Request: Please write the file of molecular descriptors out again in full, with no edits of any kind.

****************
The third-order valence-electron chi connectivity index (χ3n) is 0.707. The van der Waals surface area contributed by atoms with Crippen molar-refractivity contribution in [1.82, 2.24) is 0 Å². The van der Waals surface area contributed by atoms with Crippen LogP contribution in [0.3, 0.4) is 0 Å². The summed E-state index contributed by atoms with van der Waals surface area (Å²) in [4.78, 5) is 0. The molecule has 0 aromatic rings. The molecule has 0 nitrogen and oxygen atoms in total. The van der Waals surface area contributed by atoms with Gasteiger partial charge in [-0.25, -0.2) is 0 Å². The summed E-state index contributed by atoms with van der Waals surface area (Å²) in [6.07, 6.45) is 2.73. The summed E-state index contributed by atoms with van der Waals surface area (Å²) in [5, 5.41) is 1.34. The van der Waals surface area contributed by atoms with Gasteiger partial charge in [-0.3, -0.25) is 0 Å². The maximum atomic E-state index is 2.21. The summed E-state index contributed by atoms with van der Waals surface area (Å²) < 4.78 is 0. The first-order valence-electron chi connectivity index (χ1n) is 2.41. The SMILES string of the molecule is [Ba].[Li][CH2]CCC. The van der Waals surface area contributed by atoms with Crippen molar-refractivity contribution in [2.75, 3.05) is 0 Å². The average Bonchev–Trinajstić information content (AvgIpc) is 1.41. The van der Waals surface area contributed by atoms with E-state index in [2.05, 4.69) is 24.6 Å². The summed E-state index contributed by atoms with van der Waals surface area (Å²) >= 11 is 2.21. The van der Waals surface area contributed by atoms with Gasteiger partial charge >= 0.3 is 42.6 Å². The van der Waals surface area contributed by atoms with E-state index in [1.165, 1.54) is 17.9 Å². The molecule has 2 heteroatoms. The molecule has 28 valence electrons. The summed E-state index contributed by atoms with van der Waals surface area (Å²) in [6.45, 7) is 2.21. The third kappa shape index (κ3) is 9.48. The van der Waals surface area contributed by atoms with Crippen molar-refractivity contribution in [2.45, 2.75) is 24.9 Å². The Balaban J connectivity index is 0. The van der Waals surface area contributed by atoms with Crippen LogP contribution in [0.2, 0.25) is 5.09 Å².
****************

The third-order valence-electron chi connectivity index (χ3n) is 0.707. The van der Waals surface area contributed by atoms with Crippen molar-refractivity contribution in [1.82, 2.24) is 0 Å². The van der Waals surface area contributed by atoms with Crippen LogP contribution in [0.3, 0.4) is 0 Å². The summed E-state index contributed by atoms with van der Waals surface area (Å²) in [4.78, 5) is 0. The molecule has 0 aromatic rings. The molecule has 0 nitrogen and oxygen atoms in total. The van der Waals surface area contributed by atoms with Gasteiger partial charge in [-0.25, -0.2) is 0 Å². The summed E-state index contributed by atoms with van der Waals surface area (Å²) in [6.07, 6.45) is 2.73. The summed E-state index contributed by atoms with van der Waals surface area (Å²) in [5, 5.41) is 1.34. The van der Waals surface area contributed by atoms with Gasteiger partial charge in [-0.3, -0.25) is 0 Å². The maximum atomic E-state index is 2.21. The summed E-state index contributed by atoms with van der Waals surface area (Å²) < 4.78 is 0. The first-order valence-electron chi connectivity index (χ1n) is 2.41. The SMILES string of the molecule is [Ba].[Li][CH2]CCC. The van der Waals surface area contributed by atoms with Crippen molar-refractivity contribution in [2.75, 3.05) is 0 Å². The average Bonchev–Trinajstić information content (AvgIpc) is 1.41. The van der Waals surface area contributed by atoms with E-state index in [2.05, 4.69) is 24.6 Å². The summed E-state index contributed by atoms with van der Waals surface area (Å²) >= 11 is 2.21. The van der Waals surface area contributed by atoms with Gasteiger partial charge >= 0.3 is 42.6 Å². The van der Waals surface area contributed by atoms with E-state index in [1.165, 1.54) is 17.9 Å². The molecule has 2 heteroatoms. The molecule has 28 valence electrons. The summed E-state index contributed by atoms with van der Waals surface area (Å²) in [6.45, 7) is 2.21. The third kappa shape index (κ3) is 9.48. The van der Waals surface area contributed by atoms with Crippen molar-refractivity contribution in [2.45, 2.75) is 24.9 Å². The Balaban J connectivity index is 0. The van der Waals surface area contributed by atoms with Crippen LogP contribution in [0.2, 0.25) is 5.09 Å².